Threat to pension savers

20 May 2009

Nearly four million Brits who currently pay into occupational pension schemes could be at risk of losing their employer contributions in light of changes to tax relief for higher earners.

Chancellor Alistair Darling revealed in April’s Budget that tax relief on pension contributions for people earning more than £150,000 will be reduced in 2011/12, from the current rate of 40% to 20%

An estimated 291,000 British taxpayers currently earn more than £150,000. However, despite the relatively small number of people affected, pension experts are concerned that the move could have wider consequences.

Joanne Segars, chief executive of the National Association of Pension Funds (NAPF), warns that a reduction in tax relief for high earners could end up hurting the 3.7 million workers who currently pay into occupational pension schemes, where both employers and employees contribute.

“If senior executives can no longer fully benefit from pension saving, they may disengage from workplace pensions and be less inclined to provide high value pensions for those on average incomes,” Segars explains.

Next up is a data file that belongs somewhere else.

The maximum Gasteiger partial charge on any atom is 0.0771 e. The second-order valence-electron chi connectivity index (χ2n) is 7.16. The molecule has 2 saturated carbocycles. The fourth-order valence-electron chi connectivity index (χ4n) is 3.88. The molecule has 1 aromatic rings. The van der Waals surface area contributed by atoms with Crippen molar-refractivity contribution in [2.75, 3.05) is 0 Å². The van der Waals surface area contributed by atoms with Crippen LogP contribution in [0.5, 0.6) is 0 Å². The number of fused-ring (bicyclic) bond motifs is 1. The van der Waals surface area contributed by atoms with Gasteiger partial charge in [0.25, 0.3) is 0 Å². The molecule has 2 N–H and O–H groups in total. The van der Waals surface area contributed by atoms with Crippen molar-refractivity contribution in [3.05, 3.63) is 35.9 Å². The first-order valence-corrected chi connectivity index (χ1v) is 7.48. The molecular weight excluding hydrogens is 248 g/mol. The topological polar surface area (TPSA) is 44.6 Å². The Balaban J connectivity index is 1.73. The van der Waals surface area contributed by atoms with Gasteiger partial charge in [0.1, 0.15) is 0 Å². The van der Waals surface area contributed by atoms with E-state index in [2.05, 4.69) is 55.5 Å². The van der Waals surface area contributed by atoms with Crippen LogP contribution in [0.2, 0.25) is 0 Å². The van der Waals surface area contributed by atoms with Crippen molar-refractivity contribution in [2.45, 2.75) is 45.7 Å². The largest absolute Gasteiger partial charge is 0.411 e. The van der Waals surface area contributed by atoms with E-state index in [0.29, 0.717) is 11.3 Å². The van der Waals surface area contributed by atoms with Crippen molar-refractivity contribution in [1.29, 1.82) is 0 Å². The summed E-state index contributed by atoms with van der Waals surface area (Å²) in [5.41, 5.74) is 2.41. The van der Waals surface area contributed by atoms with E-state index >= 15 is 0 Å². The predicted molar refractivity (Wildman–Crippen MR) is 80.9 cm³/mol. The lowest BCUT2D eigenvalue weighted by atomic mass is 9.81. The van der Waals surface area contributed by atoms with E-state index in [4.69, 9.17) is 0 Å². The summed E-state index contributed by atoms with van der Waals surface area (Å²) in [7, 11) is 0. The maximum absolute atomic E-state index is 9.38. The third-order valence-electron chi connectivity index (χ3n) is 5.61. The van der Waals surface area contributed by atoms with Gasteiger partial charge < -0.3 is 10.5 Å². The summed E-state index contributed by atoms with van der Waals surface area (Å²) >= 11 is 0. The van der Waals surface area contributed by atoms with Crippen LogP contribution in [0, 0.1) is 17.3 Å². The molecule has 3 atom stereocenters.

The NAPF is giving evidence to a House of Lords committee later today (20 May), and will argue that the measure should be dropped before 2011/12. The House of Lords’ Economic Affairs sub-committee is considering aspects of the Finance Bill.

The Association of British Insurers is also presenting evidence today. Its director of life and savings, Maggie Craig, is concerned the measures unveiled in the Budget are in conflict with the general principle that people who save for retirement are entitled to tax relief.

"The government's decision to restrict tax relief on pension contributions for people earning over £150,000 a year could have a damaging impact on pension savings in the UK,” she says. “While the measure itself will affect only a small number of very high earners, we are concerned that the principle that people who save for their retirement will get tax relief has been breached.

"Tax relief exists as compensation for responsible people who agree to defer some of their income now, so that they are less reliant on the public purse in retirement.”

She adds that any moves to reduce tax relief on pension contributions – either now or in the future – would seriously damage public trust and confidence in the UK's pension system.

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